Although allowing a sexual offender onto the team showed a complete disregard for women, reports say that Parker changed his life around under Haskins' leadership.  An impressive list of professors as well as, Gale Stevens Hays, the school Provost, attested to Parker being a model citizen.  The team opened the season with a win at St. John's.  They closed the season in the Big Dance, falling to Big East power, Villanova.  In between there were other big games, but all were overshadowed by the presence of Richie Parker.  The team continued to win the next season, they reached the NIT in 1998 despite other controversies including the recruitment of other troubled high school players who Haskins tried adding to the team.  Eventually the relationship between coach and provost soured.  Haskins eventually walked out the school under difficult circumstances.  He left when, according to the New York Times, "his ambitions became too big for the university."  Still, even without his mentor, Parker, like Jones before him, graduated.  Parker actually graduated early and with a year of eligibility left, signed up for grad courses during an injury filled final season at LIU under a new coach, Ray Martin.  Haskins returned to public school's system, Jones landed in the NBA (he played for two seasons before moving on to Italy, Greece, and later Argentina) while Parker later had a mediocre career in the minors before once again returning to LIU, as a school administrator.

Under Ray Martin, LIU slipped to lows not seen since the 1950s, when due to the most infamous of all point shaving scandals, the school dropped their basketball program.  Even back in their glory days, controversy seems to have followed the Blackbirds around.  As far as small schools go however, so did wins.  Well, until the Ray Martin era at least.  His successor, Jim Ferry wasn't much better.

Despite moving to a new $40 million gym in 2006 (the team had previously played at the beautiful but ancient Paramount Theater, directly across the street from Juniors) and refurbishing much of the urban campus, Ferry could not build a winner.  In fact, going into this season he could only muster one winning season in eight tries with the Blackbirds.  This year it all turned around.  

Thanks to back-to-back strong recruiting classes featuring only two locals, but four Canadians, as well as a pair of Texans, LIU surprised most in posting a 27-5 record.  Those victories came off other smaller schools (their biggest win came at Fordham) but in taking their conference tournament, they earned an automatic bid into the Big Dance.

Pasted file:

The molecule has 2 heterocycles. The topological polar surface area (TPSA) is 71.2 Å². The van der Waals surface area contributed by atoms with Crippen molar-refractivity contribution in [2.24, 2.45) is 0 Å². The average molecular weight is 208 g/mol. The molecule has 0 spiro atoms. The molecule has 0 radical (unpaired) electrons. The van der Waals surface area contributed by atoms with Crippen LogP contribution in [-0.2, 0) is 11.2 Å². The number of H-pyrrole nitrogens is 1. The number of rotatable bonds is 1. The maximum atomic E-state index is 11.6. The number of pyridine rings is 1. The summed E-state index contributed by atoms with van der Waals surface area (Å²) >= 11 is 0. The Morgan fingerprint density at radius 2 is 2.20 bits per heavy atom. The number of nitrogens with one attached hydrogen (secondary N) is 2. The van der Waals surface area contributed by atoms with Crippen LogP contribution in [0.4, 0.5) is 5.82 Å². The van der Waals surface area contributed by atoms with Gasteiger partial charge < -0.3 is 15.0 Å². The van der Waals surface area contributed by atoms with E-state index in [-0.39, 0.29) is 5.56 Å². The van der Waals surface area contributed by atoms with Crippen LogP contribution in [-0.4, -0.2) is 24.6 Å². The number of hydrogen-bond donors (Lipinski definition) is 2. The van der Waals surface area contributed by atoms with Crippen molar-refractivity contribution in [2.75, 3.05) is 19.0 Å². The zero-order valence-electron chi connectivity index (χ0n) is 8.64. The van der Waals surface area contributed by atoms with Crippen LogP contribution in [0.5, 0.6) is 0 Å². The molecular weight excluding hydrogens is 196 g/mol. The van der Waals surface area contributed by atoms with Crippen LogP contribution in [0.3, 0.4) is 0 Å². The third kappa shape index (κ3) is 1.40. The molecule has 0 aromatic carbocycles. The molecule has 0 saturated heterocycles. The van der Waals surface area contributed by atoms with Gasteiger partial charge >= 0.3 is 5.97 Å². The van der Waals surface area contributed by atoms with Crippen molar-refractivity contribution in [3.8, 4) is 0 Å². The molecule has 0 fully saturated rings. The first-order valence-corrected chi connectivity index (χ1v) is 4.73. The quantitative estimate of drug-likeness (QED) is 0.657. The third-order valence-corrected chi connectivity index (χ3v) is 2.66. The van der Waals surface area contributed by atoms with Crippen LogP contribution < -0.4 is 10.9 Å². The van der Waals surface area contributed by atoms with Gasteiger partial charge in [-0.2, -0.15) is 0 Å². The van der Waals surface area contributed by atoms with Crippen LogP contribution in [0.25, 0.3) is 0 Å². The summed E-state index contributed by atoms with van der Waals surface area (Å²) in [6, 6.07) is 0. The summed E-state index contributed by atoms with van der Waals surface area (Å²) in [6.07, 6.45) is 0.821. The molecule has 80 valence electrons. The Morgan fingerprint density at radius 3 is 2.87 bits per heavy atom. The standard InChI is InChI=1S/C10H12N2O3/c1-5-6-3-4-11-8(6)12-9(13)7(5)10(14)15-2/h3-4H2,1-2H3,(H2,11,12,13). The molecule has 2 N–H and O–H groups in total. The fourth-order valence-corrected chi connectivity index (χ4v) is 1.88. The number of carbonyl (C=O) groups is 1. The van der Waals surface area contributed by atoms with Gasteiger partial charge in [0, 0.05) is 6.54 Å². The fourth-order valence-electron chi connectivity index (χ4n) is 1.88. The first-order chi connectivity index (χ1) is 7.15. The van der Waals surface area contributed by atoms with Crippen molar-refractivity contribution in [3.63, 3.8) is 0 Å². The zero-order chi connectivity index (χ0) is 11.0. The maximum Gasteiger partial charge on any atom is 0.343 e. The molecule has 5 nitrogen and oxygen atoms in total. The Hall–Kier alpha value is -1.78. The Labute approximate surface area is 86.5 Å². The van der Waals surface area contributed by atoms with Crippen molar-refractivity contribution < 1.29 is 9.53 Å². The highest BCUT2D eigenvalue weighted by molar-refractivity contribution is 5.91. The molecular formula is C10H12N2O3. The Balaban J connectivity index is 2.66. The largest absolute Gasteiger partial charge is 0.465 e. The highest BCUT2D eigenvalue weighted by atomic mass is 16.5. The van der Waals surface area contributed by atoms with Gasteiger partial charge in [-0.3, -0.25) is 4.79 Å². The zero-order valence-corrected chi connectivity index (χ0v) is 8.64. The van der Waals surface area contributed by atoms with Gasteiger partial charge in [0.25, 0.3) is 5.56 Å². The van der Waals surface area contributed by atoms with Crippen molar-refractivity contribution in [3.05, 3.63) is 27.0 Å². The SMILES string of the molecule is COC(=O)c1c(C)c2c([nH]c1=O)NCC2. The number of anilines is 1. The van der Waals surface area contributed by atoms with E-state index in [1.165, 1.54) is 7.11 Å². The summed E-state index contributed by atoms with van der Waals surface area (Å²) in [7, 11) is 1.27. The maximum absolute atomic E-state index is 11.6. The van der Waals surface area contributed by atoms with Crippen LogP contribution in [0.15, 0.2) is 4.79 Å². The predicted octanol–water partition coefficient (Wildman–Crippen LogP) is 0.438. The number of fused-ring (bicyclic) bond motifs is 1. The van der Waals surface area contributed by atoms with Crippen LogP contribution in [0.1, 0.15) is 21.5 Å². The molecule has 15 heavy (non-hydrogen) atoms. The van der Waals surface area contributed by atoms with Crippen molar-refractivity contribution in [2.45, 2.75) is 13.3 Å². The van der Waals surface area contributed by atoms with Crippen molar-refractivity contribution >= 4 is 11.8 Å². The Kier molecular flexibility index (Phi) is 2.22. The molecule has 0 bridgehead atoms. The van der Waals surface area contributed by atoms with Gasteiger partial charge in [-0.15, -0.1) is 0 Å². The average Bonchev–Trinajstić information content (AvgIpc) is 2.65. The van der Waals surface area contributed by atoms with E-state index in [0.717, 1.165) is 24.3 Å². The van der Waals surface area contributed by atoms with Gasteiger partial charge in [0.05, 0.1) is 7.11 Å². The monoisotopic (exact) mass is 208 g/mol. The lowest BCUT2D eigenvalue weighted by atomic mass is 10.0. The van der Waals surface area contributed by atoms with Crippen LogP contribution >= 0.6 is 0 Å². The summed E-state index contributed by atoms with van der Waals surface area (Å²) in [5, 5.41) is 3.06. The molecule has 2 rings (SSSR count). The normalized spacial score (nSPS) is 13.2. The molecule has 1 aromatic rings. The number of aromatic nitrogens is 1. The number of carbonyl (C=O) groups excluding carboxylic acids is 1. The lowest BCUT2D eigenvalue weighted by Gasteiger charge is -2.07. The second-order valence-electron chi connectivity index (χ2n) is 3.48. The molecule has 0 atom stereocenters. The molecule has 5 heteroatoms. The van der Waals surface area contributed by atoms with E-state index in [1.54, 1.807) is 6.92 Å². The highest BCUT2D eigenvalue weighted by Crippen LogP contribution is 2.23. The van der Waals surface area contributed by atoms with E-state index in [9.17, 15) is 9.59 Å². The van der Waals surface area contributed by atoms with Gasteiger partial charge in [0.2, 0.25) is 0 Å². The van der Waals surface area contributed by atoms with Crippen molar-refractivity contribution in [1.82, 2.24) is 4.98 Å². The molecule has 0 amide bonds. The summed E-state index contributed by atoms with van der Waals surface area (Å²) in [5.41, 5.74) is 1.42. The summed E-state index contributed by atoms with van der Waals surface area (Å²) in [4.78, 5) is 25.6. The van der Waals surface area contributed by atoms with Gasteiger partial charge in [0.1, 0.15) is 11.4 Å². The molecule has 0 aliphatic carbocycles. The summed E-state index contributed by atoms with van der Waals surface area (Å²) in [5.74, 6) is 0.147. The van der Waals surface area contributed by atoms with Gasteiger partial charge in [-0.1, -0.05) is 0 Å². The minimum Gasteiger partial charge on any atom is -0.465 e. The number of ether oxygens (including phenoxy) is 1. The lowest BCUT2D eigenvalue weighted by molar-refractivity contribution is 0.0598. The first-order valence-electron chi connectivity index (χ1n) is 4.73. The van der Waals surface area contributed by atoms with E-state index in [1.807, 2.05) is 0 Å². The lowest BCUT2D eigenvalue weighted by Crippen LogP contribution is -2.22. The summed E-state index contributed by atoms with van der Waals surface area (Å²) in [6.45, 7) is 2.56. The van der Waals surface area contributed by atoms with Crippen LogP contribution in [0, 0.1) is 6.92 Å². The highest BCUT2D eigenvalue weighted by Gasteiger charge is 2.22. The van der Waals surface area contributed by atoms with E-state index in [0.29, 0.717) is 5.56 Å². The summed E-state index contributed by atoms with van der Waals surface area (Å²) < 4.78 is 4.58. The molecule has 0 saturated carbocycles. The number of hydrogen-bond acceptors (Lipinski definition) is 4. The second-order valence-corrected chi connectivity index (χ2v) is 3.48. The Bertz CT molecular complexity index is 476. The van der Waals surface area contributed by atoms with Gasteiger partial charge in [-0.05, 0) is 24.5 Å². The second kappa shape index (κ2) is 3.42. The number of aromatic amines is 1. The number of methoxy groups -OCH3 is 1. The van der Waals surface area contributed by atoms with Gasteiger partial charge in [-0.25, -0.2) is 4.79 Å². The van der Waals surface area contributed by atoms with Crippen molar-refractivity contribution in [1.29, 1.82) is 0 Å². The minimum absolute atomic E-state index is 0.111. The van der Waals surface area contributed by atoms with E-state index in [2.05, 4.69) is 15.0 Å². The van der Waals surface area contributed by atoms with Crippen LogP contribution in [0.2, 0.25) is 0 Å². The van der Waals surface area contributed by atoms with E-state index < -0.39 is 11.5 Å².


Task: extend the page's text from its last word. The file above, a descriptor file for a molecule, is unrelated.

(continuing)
In the opening round LIU was matched up against North Carolina, the winningest team of all time.  To make matters worse, the game was scheduled in Charlotte, giving UNC a virtual home game in a tournament that is supposed to be played at neutral venues.  From the outset the Tar Heels proved to be bigger, faster, more athletic, more talented and under two-time National Champion, Roy Williams, better coached as well.  Three minutes into the game, the Tar Heels, an 18 point favorite, already had a 12-2 lead.

LIU, historically a free-flowing high-scoring team, did what most small schools do when mismatched, they shot threes.  Scoring in bunches, the Blackbirds eventually tied the game at 33.  North Carolina runs to close the first half and open the second half, however, went unmatched.  The threes were no longer sinking for LIU as UNC continued to dominate the paint the vastly inferior Brooklynites.  The UNC explosion ended with the Tar Heels holding a 70-49 lead early in the second half.  Once again LIU battled back.  Even while missing many more threes than they hit, the Blackbirds still cut the deficit to 77-68 with nine minutes to go in the game.  A final UNC run then put the game away for good.  LIU's drought at the three point line allowed the home team to coast down the stretch of a 102-87 victory.  For a while though, Jim Ferry's club proved they could play.

Still wet behind the ears, LIU returns 6 of their 8 top scorers and 5 of those 6 return as underclassman.  If Ferry can put together a third straight recruiting class, the Blackbirds might have a brief shot at bringing back some of their pre-point shaving scandal glory.  Back when they'd occasionally beat local giants like St. John's as well as national ones like DePaul, Marquette and West Virginia.  If Butler can once again be one of the top two teams in the country, anything is possible.  With Barclay's being built ahead of schedule, LIU's renaissance could not have come at a better time.  Next year we hope that they not only return to the Big Dance but also pull off a first round upset.  Yeah, playing well and covering the spread was nice (especially for uhm, old school LIU grads) but the moment to jump to "mid-major" status is now.*